Former BP-Vann Visiting Fellows
Ian R. Vann
Ian Vann retired in 2007 from the position of BP's Group Vice President for Exploration and Long-Term Renewal responsible for directing BP's global exploration effort. A renowned oil exploration scientist, he joined the Princeton Environmental Institute for the fall of 2007 as the first BP-Vann Visiting Fellow.
Teaching Activities at Princeton: Fall 2007
ENV 311: Business of Oil and Gas
During his appointment at Princeton, Ian Vann devised and taught a class entitled "Business of Oil and Gas: A Global Perspective." The class was built around the central idea that petroleum has driven much of the evolution of modern society and underpins the transition into the globalization of economies around the world. It aimed to provide students with the essential tools to both understand the complex history of the oil sector and assess its possible future developments.
The course introduced principles of petroleum geology, from formation, migration to entrapment. It examined the history of oil exploration and reviewed current techniques employed, ranging from applied field geology to seismic imaging. The class adopted a historical perspective to discuss the business of oil and gas. It explored the emerging role of National Oil Companies and described current business models and strategies. Finally, the course outlined the main political and economic implications affecting the sector.
Ian Vann designed practical assignments to immerse students in complex decision-making situations. One assignment, for example, put students in the place of an oil company having to decide whether to go ahead with production on an oil field in Angola. It provided students with a detailed Production Sharing Contract model (in the form of an Excel Spreadsheet) with a number of uncertain parameters, such as future oil prices, the actual production profile, or capital and operation costs. In addition to exploring possible outcomes from the contract, students were also asked to account for the political situation of Angola.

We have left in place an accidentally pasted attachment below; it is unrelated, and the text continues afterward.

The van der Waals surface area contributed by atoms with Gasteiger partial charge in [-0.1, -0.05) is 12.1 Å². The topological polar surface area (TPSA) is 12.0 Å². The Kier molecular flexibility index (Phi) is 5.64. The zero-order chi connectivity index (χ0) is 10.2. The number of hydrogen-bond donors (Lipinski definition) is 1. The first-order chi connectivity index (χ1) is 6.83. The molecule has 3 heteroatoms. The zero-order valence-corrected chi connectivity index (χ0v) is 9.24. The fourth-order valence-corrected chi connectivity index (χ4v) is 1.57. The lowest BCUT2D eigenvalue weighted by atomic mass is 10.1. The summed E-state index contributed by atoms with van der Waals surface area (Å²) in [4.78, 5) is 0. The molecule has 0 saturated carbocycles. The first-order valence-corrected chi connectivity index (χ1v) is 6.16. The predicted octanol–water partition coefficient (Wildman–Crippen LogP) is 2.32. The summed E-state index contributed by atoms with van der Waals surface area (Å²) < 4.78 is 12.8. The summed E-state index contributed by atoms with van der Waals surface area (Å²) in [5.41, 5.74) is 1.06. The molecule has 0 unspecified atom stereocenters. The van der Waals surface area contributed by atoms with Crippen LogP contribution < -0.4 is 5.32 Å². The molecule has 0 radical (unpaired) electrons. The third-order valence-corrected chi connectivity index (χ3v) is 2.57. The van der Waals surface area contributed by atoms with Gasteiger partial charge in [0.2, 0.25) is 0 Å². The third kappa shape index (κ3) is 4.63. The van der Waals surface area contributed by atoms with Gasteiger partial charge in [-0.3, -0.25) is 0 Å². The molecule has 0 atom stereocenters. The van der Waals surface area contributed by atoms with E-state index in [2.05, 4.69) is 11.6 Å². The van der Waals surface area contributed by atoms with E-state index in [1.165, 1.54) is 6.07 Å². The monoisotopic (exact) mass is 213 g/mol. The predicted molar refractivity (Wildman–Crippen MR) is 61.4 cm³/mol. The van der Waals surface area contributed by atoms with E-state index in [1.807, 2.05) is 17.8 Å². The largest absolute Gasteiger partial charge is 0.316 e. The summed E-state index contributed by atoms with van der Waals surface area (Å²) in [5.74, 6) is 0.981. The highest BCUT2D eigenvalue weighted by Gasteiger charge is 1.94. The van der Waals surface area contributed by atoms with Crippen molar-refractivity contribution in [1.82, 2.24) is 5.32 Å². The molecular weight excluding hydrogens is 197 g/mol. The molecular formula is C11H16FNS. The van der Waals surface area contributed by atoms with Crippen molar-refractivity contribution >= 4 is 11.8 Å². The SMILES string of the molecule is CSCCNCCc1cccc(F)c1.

In another assignment students were required to assess the non-technical risks associated with the purchase of a stake in a state-owned oil company in Pakistan. In so doing, they had to consider a variety of issues that could affect the outcome of the deal as well as the reputation of the company, including the security of workers, risks of civil conflicts, sabotage, the risks of renationalization or how to manage relationship with an unstable government.
The final take home exam challenged students to incorporate material covered during lectures and critically apply their understanding of the topic on news related questions about (i) Kazakhstan and Caspian gas pipeline (ii) Implications from new oil discovery in Brazil (iii) Climate change: Linking Bali and Washington.
Class enrollment consisted of 21 undergraduate students of which 7 are sophomores, 10 juniors and 4 seniors. Students represented a broad range of interests. The students with declared majors are from the sciences (Engineering (7) Geosciences (3), Economics (2), Ecology and Evolutionary Biology (1)), Public and International Affairs (2), Anthropology (1) and Sociology (1).
Seminar on Oil Reserves in the Middle East
While at Princeton, Ian Vann participated in the Oil, Energy, and the Middle East lecture series, where he gave a seminar entitled "Can we make sense of Middle East oil reserves?" In his lecture, Mr. Vann presented the current understanding of oil reserve accountability. He explained the factors that affect oil recovery and described new techniques used for enhanced recovery. The lecture related these efforts to the economics and politics of production in the Gulf and elsewhere. It presented some of the nuances in risk perception between National and International oil companies and the implications for reserve accountability.